Counterfeiting and brand imitation are growing problems for the fashion industry. Despite evidence that consumers are becoming increasingly ethically minded, the pressure on disposable incomes has made cheap versions of luxury items too tempting for many people.
Research conducted by Vestiaire Collective discovered that 22% of shoppers have knowingly purchased 'knock-off' fashion goods instead of the genuine article, with fake designer handbags the most commonly bought item.
The problem has been exacerbated by access to cheap labour and the development of mass manufacturing techniques in the Far East, coupled with an explosion in demand for luxury items in countries like China over the last decade. Clothes by many luxury fashion houses are now produced in the same factories as mass market items. Although this has increased profit margins for high-end retailers, it has also placed their designs within easy reach of counterfeiters and copycats.
Brand protection company Mark Monitor estimates that the annual cost of counterfeiting stands at £86 billion across all industries. There is no doubt that it is extremely damaging for clothing retailers, and not just those at the top end of the luxury scale. But can companies combat counterfeiting through the way they manage their supply chains?
The Battle against Fake Fashion
Traditionally, the fight against counterfeit goods has relied heavily on legislation and enforcement. In the UK, brands have spent millions on identifying orders of fake goods, as well as working with customs officials to find and destroy them when they enter the country. They can also pursue litigation against those involved in producing the items. In May 2012, Burberry was awarded $100 million (£61 million) in damages after taking legal action against a network of websites selling replica goods from China.
Unfortunately for retailers, stopping fake goods from being created in the first place is much more problematic. Once a product goes out into the public domain, it is relatively easy for a counterfeiter to produce a copy of it. And due to the large sums of money involved, the law is not currently an adequate deterrent for criminals who know they will find a market for their imitation goods.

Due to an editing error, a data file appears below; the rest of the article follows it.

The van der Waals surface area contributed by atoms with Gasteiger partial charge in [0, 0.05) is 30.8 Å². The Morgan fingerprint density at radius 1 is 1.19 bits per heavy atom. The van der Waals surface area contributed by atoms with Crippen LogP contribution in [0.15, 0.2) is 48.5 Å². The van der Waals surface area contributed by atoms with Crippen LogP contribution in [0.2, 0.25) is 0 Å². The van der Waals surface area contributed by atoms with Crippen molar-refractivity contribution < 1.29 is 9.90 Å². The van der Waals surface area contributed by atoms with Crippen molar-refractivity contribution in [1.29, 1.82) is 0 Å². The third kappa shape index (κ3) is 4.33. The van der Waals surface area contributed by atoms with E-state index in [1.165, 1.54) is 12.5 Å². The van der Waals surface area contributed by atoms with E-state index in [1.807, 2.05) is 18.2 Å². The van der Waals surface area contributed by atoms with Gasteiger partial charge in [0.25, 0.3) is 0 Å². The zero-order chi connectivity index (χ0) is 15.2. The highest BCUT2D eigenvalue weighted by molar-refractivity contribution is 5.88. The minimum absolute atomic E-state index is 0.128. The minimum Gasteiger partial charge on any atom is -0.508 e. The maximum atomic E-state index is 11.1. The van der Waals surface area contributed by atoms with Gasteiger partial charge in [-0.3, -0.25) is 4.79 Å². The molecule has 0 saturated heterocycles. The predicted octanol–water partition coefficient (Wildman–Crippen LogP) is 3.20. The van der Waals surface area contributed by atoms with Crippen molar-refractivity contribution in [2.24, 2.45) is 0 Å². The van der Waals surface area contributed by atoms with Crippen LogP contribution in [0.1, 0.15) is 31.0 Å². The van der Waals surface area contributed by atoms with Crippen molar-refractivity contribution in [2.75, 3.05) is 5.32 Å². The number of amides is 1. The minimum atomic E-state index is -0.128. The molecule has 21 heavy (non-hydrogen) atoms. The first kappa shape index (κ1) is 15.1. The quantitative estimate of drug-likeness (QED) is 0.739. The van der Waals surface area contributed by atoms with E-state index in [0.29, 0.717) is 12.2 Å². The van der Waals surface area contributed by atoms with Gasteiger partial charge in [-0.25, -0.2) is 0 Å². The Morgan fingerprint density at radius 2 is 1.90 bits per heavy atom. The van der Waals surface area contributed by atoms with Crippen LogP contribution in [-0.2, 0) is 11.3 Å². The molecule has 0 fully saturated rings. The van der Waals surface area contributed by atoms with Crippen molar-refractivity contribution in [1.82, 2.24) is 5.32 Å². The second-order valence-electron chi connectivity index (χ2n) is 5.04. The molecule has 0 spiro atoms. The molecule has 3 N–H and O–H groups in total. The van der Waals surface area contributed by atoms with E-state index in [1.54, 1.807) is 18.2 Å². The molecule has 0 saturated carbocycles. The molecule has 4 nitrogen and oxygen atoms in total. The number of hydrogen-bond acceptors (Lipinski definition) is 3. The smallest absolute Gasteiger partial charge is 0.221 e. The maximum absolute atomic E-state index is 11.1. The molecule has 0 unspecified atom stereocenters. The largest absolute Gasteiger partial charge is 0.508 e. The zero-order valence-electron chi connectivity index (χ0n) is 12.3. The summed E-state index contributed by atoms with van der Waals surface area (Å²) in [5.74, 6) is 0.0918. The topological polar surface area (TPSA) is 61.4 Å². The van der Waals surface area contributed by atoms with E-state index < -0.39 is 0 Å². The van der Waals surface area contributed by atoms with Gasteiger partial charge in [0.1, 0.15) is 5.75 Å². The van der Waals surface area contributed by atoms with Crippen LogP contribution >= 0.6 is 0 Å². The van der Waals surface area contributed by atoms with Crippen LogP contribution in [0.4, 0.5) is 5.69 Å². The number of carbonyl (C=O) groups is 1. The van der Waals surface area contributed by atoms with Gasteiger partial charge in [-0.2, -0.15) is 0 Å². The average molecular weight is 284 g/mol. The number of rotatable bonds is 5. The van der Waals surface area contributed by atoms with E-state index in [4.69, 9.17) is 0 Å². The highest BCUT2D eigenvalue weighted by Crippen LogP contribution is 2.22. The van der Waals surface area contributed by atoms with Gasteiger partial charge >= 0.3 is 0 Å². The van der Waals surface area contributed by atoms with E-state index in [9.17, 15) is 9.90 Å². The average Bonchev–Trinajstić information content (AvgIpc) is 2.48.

Of course, apparel manufacturers can reduce the risk of products being copied by only doing business with known, trusted partners. This way, they can prevent trademarked designs, unique trim items and production secrets falling into the wrong hands or being sold on by unscrupulous suppliers.
This is how ethical supply chain management can support a retailer's brand protection efforts, although this alone is certainly not enough to eradicate the huge volume of counterfeit clothes that continue to flood market stalls, pop-up shops and web stores on a daily basis.
Keeping Goods off the Grey Market
Trustworthy partnerships facilitate brand protection
However, keeping a close eye on supply chain relationships and fostering ethical partnerships contributes to brand protection efforts in other ways. Most importantly, it can prevent their goods reaching the 'grey market', where genuine products are sold through unintended channels by unauthorised traders.
The grey market does not receive the same attention as counterfeit goods, but it is another widespread form of piracy. It typically occurs as the result of complex and highly extended supply chains, which rely on a number of strategic partners to ensure the goods reach the final customer. At some point along this extended chain, items are leaked into the marketplace by partners seeking to make a profit by circumventing the manufacturer's own pricing guidelines. They may do so my fraudulent means, such as misreporting inventory or changing order patterns to obscure the leakage.
Again, retailers can prevent their brand sustaining damage in this way by building a supply chain with approved and ethically sound partners. A production tracking system, which will immediately alert the user if the production of items moves outside the approved parameters of their supply chain, is therefore an increasingly valuable tool for brand protection.
Originally published 20/11/2013